For almost 6 months now, we’ve all been doing our best managing the ever changing information regarding COVID-19. Many have been following our local Public Health agency’s recommendations to physically distance, use disinfectant hand sanitizer, and to wear masks. However, there has been one glaring piece of critically important information that I feel has been missing. Our immune health. While so much of what’s happening can feel out of our control, there are things we can have control over. Even those with preexisting conditions, compromised immune systems, or even auto immune disorders, there are things that you can do to support stronger immune health.
With school just around the corner and more people heading back to the office, In addition to thorough hand washing (at least 20 seconds with a regular of bar soap will do the trick), I thought it was timely to share my top tips for maintaining a healthy immune system.
Inadequate sleep affects every system in our body and can increase our risk of adverse health outcomes. Sleep is necessary for our body to repair itself. Our body’s ability to fight infection is impaired when we are sleep deprived. Sleep restores the immune system.How to improve the quantity and quality you get each night:
– Make sleep a priority
– Aim to get at least 7-9 hours of sleep a night (find your sweet spot)
– Support your natural Circadian Rhythm by following the natural light-dark patterns every day. Ensuring we get the right amounts of cortisol and melatonin is critical for good sleep.
– Get outside.
– Support melatonin production. Decrease your exposure to “blue” light in the evening. Begin by dimming lights, installing blue-light blockers on your electronic devices (f.lux or twilight are some examples that are available for download), you can also wear amber tinted glasses for the last 2-3 hours of your day and when you work on a device throughout the day.
2. Manage Stress
Cortisol increases when we are under stress and it lowers the body’s ability to fight infection. Find healthful ways that make you feel better, such as
– Deep breathing
3. Eat the Rainbow
Eat dark leafy greens and deeply pigmented foods as they are rich in vitamins and minerals that support immune health. Whole foods when properly digested, give us the building blocks for the all of the metabolic and biochemical processes that our body needs to do all of its jobs. The more highly refined and processed foods are, the further away they are from what our body recognizes; our bodies just don’t know how to utilize them. We are eating more, yet we are becoming undernourished.
– Choose live, good quality, natural whole foods
– Eat as seasonably and local as you can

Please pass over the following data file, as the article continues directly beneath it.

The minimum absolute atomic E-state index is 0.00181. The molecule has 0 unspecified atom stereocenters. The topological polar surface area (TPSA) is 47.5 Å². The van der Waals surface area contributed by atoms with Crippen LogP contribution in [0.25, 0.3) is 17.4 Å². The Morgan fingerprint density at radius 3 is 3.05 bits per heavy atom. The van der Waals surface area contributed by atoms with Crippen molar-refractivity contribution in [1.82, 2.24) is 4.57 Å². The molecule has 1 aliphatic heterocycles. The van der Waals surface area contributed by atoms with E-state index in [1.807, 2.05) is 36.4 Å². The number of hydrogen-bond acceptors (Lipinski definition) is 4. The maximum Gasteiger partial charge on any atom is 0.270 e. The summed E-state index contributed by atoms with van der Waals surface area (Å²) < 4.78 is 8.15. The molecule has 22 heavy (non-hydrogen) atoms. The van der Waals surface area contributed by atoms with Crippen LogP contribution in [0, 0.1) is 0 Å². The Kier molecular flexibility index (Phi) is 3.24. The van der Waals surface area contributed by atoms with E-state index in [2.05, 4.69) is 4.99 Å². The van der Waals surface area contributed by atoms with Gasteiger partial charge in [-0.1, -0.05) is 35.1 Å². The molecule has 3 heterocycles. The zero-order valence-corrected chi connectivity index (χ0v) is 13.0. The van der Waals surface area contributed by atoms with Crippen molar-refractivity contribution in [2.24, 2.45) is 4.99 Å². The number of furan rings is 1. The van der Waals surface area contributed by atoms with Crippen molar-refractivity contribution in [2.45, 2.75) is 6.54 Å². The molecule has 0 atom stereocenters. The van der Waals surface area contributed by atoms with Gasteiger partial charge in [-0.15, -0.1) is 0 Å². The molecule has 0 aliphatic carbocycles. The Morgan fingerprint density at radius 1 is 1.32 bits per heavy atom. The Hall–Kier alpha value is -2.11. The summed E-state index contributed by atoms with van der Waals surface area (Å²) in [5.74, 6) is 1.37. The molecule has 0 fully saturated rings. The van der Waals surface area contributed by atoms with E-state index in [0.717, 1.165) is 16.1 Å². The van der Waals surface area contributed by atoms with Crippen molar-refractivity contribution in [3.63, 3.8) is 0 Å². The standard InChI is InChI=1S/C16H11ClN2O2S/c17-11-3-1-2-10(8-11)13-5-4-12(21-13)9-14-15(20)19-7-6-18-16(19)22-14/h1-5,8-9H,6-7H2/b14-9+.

– Get back to the kitchen. Take a cooking class, go to the library and check out some new cookbooks, and have fun with it!
Many people do not drink enough water or they underestimate the amount they are actually consuming. Water is vital to our health. It helps flush toxins and metabolic by-products from our body through sweat and urine. It is critical for nutrient transportation, aids in regularity, and can improve energy levels. As your brain is mostly water, ensuring we are consuming enough, also improves focus and concentration.
– Aim for 8-12 cups of pure water a day
– Opt for non-caffeinated beverages like herbal teas
– Eat fresh fruit and vegetables with high water contents such as cucumber, celery, radish, strawberries, and watermelon
5. Move your body
Exercising helps stimulate our lymphatic system, a key component to our immune system. It also decreases risk of cardiovascular disease, type 2 diabetes and metabolic syndrome, strengthens bones and muscles, and benefits mood and mental health. Movement should be incorporated throughout the day. Whatever your body’s ability is, do what you can. Incorporating rest, gentle and restorative practices is just as important and valuable as high intensity activity.
– For every 20 minutes of sitting, get up and move for a couple of minutes
– Walk at least 30 minute a day
– Add moderate intensity activity throughout the week and ensure proper rest and recovery.
6. Connect with others
Connections are vital to our health and well-being. Social isolation and loneliness are connected to mental and physical health, and mortality risk.
While things may look a bit different during COVID-19, connection is even more important. Find ways to stay connected with loved ones, reconnect with them, or find an online group who shares similar interest.
– Take a virtual cooking class. You meet others and learn a thing or two in the kitchen
– Invite a friend or two out to a picnic
– Make a phone call (or facetime, zoom, etc)
– Focus on quality instead of quantity. Aim to nurture meaningful interactions with a few instead of superficial ones with many
– Get a pet. They provide companionship and can help get you more active
– Ask for help if you need it.
If you follow me in Facebook or Instagram, you know I’ve been using the following natural health supplements for myself and my daughter. We take the whole plant concentrates daily to help fill any nutritional gaps and we take the Deep Immune leading up to cold and flu season, when we are sick, or when we are dealing with a stressful time.